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Details of Grant 

EPSRC Reference: EP/N030524/1
Title: ADAPT fellowship: smart approaches to influencing sustainable behaviour change
Principal Investigator: Pangbourne, Dr KJ
Other Investigators:
Researcher Co-Investigators:
Project Partners:
Association of Train Operating Companies Cleanweb UK Department for Transport
Ecolane Ltd Scottish Environmental Protection Agency Transport Systems Catapult
TravelAi Ltd
Department: Institute for Transport Studies
Organisation: University of Leeds
Scheme: EPSRC Fellowship
Starts: 06 June 2016 Ends: 05 June 2021 Value (£): 605,064
EPSRC Research Topic Classifications:
Transport Ops & Management Urban & Land Management
EPSRC Industrial Sector Classifications:
Environment
Related Grants:
Panel History:
Panel DatePanel NameOutcome
24 Feb 2016 LWEC Challenge Fellowships Announced
Summary on Grant Application Form
This EPSRC/LWEC Challenge Fellowship addresses the question "How can our cities, their hinterlands, linking infrastructure, rural surround and the regions they are in, be transformed to be resilient, sustainable, more economically viable and generally better places to live?". By 2050 it is probable that 80% of the world's population will live in urban centres, and as transport is a very significant contributor to global carbon emissions, as well as road congestion and urban air quality problems, it is important that everyone is encouraged to rethink their personal mobility behaviour.

It is particularly important to encourage people to reduce urban car travel. However, increasingly our daily travel is also disrupted by weather as environmental changes are impacting on climatic patterns. Managing transport infrastructure affected by flooding, wind and extreme temperatures means that operators and authorities need to reduce demand on the network at such times for safety reasons. Messaging requirements are different between normal and emergency situations but the experience of disruption can also enable us to change our habitual behaviours.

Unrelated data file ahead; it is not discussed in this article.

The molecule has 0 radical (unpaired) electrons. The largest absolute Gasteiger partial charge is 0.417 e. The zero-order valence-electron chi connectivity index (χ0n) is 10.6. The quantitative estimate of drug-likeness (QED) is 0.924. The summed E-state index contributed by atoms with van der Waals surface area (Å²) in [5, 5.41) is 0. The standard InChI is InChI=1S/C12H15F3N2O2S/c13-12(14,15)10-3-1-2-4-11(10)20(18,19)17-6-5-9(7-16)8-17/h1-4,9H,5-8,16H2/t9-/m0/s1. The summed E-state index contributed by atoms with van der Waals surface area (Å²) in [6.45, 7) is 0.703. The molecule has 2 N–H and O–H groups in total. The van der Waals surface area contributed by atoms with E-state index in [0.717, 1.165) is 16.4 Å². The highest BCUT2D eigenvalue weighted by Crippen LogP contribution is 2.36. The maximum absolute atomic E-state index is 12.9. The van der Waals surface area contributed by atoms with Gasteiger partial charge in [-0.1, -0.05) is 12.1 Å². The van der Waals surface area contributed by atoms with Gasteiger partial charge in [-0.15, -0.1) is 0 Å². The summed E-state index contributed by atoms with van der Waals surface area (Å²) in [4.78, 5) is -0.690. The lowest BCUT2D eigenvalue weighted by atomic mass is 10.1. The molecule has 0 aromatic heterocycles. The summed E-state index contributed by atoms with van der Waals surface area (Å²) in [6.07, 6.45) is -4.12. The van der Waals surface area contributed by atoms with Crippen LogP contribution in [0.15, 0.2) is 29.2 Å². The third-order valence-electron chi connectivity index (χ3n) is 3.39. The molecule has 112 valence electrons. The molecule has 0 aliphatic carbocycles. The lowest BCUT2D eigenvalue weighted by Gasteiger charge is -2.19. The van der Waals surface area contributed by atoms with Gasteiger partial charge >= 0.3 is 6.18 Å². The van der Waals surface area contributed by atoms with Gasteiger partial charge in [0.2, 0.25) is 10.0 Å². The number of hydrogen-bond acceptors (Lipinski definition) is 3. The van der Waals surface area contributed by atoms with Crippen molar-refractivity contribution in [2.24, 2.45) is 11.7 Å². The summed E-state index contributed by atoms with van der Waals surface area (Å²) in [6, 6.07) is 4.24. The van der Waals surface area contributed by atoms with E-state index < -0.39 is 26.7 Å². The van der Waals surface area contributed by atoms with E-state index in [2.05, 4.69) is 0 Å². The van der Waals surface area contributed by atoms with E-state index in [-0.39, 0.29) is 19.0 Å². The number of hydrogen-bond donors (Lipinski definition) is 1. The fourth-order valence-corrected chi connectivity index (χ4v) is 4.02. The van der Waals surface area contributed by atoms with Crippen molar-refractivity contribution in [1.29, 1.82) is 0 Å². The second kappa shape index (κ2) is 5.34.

I investigate how to influence people to take voluntary action for mitigating and adapting to environmental change. My research combines computing science (persuasive technologies, human computer interaction and argumentation theory) with transport studies (geography, statistics, social science) to promote voluntary travel behaviour change to support adapting to and mitigating environmental change.

I will explore and develop persuasive but ethical argumentation-based tools for supporting individual behaviour change for sustainable transport through the flow of information directed to the travelling public, in both normal and emergency situations, using available technologies such as Smartphones, web applications, customer information screens and variable message signs.

Using persuasive technologies to influence behaviour change is an emerging area for transport research, though it is well established in other fields such as healthcare. There is growing interest in applying a practical argumentation approach to behaviour change, as it is self-evident that theories of behaviour change and persuasion (which underpin many existing behaviour change interventions, in transport, environment, energy and health, both on and off line) involve making use of arguments.

As a result of this work there will be new ways to communicate persuasive arguments and solutions for making large and small changes to the way we travel. We will then be able to make decisions about our daily transport needs with confidence, knowing that we have the best information about the consequences for ourselves and for wider society.

For example, improved information and more effective arguments may help more car drivers to have the confidence to use Park & Ride and Rail Parkway Stations to access urban centres. This will be of practical value in reducing road congestion and urban air pollution.

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Organisation Website: http://www.leeds.ac.uk